Joseph J. Ellis Founding Brothers

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Joseph J. Ellis’ book, Founding Brothers, is a historical analyzation of six stories that Ellis believes had a crucial impact on American history. Although Ellis finds all six of these stories important, I believe three of them are more meaningful than the rest. The Dinner, The Silence, and The Friendship have the most significance to American history, while The Dual isn’t as important. The chapters I believe are of most importance go over critical moments in history such as; the dinner when Thomas Jefferson dominates a conversation between Alexander Hamilton and James Madison, the 1790 controversy over slavery, and when Adams and Jefferson finally get back together after their political careers.
Jefferson, in hopes of Hamilton and Madison looking past their differences, held The Dinner. He had hoped they could make amends and come to an agreement. The Dinner was a success and the men agreed that Madison would not go against Hamilton’s financial plan and Hamilton would situate the new capitol on the Potomac River. This just shows that Ellis’ proposition that the Founding Brothers contradicting opinions balanced each other out is true. The men even wrote, “The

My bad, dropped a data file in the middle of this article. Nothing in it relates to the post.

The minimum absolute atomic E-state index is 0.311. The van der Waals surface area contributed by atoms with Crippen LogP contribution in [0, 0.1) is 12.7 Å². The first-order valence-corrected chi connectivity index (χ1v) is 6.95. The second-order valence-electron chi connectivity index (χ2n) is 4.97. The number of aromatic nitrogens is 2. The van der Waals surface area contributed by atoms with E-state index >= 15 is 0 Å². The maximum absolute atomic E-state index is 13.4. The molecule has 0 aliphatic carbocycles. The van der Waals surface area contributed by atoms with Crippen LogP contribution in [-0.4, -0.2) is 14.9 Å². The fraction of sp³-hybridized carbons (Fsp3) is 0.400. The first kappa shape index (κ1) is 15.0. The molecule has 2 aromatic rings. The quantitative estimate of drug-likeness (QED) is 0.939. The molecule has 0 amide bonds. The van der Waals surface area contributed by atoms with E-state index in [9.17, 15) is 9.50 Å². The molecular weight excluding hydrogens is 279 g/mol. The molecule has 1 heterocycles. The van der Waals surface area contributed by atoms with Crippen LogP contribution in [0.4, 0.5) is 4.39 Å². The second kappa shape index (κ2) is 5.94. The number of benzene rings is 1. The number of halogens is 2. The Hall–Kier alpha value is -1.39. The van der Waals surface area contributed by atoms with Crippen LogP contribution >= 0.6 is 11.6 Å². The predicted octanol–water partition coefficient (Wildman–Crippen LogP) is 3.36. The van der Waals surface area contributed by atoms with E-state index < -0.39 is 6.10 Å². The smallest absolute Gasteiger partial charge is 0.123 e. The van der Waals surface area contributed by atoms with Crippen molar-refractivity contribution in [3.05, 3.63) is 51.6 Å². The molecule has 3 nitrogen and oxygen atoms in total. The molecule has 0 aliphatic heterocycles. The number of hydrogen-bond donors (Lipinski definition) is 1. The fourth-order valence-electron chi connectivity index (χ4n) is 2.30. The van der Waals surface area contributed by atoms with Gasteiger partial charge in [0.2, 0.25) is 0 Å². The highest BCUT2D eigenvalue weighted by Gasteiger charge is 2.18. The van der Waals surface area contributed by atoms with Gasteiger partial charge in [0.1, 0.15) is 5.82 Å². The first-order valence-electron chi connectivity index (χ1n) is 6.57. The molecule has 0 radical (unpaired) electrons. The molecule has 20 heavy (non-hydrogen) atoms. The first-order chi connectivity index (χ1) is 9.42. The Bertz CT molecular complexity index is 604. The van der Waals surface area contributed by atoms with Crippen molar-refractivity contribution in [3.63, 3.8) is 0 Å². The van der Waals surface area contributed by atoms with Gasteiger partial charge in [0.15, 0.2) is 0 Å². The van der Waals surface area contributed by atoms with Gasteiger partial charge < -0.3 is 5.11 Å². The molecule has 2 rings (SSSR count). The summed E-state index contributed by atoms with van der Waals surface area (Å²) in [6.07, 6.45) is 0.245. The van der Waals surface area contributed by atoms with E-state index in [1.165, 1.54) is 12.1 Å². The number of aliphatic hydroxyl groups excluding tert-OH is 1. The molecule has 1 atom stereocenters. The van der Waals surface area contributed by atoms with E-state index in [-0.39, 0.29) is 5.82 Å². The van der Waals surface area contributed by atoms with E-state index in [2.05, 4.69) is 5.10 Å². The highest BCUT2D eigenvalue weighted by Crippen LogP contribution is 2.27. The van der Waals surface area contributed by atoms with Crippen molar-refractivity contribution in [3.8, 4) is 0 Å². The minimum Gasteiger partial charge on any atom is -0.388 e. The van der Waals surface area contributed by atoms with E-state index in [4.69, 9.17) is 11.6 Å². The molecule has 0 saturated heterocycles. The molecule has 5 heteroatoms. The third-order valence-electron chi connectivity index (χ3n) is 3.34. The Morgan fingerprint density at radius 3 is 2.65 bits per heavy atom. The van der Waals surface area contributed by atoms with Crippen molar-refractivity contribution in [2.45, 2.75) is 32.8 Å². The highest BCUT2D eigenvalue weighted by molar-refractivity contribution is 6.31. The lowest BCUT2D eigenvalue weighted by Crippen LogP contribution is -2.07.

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The Duel, the first chapter of the book, was significant to the book but not in American history. The Duel between Burr and Hamilton served as a good way to seize the reader’s attention but otherwise it was of little significance. Ellis believed if the dual had not happened, it would have turned into a war due to the Founding Brothers fear of the federal government falling. Ellis describes their dual as a “Momentary breakdown in the dominant pattern of nonviolent conflict within the American revolutionary generation” (39). Although The Dual was more than just a conflict between two men, no war came from it and it didn’t have an immense impact on American

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